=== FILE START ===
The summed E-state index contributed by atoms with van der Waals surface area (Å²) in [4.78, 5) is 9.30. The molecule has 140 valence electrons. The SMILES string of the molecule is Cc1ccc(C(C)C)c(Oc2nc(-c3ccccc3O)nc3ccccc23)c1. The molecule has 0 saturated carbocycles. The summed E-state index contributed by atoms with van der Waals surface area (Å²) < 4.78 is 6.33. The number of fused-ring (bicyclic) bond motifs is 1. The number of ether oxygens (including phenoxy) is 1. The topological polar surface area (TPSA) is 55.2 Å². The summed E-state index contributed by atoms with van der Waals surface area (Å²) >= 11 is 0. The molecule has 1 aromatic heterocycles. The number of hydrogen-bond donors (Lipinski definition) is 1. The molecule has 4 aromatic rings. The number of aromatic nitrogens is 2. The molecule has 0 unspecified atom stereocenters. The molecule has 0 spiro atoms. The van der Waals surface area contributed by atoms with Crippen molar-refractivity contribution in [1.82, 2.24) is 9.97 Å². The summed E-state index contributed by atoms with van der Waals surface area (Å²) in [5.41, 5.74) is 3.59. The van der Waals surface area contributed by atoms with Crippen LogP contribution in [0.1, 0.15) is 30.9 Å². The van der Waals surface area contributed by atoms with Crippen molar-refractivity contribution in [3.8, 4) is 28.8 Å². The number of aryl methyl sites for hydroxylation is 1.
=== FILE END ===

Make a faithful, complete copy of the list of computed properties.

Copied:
The summed E-state index contributed by atoms with van der Waals surface area (Å²) in [4.78, 5) is 9.30. The molecule has 140 valence electrons. The SMILES string of the molecule is Cc1ccc(C(C)C)c(Oc2nc(-c3ccccc3O)nc3ccccc23)c1. The molecule has 0 saturated carbocycles. The summed E-state index contributed by atoms with van der Waals surface area (Å²) < 4.78 is 6.33. The number of fused-ring (bicyclic) bond motifs is 1. The number of ether oxygens (including phenoxy) is 1. The topological polar surface area (TPSA) is 55.2 Å². The summed E-state index contributed by atoms with van der Waals surface area (Å²) >= 11 is 0. The molecule has 1 aromatic heterocycles. The number of hydrogen-bond donors (Lipinski definition) is 1. The molecule has 4 aromatic rings. The number of aromatic nitrogens is 2. The molecule has 0 unspecified atom stereocenters. The molecule has 0 spiro atoms. The van der Waals surface area contributed by atoms with Crippen molar-refractivity contribution in [1.82, 2.24) is 9.97 Å². The summed E-state index contributed by atoms with van der Waals surface area (Å²) in [5.41, 5.74) is 3.59. The van der Waals surface area contributed by atoms with Crippen LogP contribution in [0.1, 0.15) is 30.9 Å². The van der Waals surface area contributed by atoms with Crippen molar-refractivity contribution in [3.8, 4) is 28.8 Å². The number of aryl methyl sites for hydroxylation is 1.